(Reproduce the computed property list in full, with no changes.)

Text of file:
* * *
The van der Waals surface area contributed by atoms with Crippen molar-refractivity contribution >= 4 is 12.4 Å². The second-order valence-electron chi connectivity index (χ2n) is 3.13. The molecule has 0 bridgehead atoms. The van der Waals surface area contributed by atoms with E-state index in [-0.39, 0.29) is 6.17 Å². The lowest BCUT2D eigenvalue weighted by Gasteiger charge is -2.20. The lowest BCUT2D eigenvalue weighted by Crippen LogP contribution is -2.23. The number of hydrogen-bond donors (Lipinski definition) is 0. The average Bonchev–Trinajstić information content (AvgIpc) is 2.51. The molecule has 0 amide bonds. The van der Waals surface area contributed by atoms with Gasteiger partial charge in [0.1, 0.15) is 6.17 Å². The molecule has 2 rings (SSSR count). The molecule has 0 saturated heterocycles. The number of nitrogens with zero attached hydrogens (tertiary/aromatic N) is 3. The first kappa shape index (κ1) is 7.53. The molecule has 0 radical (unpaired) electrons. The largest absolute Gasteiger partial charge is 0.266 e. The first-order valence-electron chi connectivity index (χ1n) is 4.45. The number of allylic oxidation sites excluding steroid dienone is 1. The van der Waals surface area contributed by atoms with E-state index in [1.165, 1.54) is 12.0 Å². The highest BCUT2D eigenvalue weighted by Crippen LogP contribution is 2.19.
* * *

The van der Waals surface area contributed by atoms with Crippen molar-refractivity contribution >= 4 is 12.4 Å². The second-order valence-electron chi connectivity index (χ2n) is 3.13. The molecule has 0 bridgehead atoms. The van der Waals surface area contributed by atoms with E-state index in [-0.39, 0.29) is 6.17 Å². The lowest BCUT2D eigenvalue weighted by Gasteiger charge is -2.20. The lowest BCUT2D eigenvalue weighted by Crippen LogP contribution is -2.23. The number of hydrogen-bond donors (Lipinski definition) is 0. The average Bonchev–Trinajstić information content (AvgIpc) is 2.51. The molecule has 0 amide bonds. The van der Waals surface area contributed by atoms with Gasteiger partial charge in [0.1, 0.15) is 6.17 Å². The molecule has 2 rings (SSSR count). The molecule has 0 saturated heterocycles. The number of nitrogens with zero attached hydrogens (tertiary/aromatic N) is 3. The first kappa shape index (κ1) is 7.53. The molecule has 0 radical (unpaired) electrons. The largest absolute Gasteiger partial charge is 0.266 e. The first-order valence-electron chi connectivity index (χ1n) is 4.45. The number of allylic oxidation sites excluding steroid dienone is 1. The van der Waals surface area contributed by atoms with E-state index in [1.165, 1.54) is 12.0 Å². The highest BCUT2D eigenvalue weighted by Crippen LogP contribution is 2.19.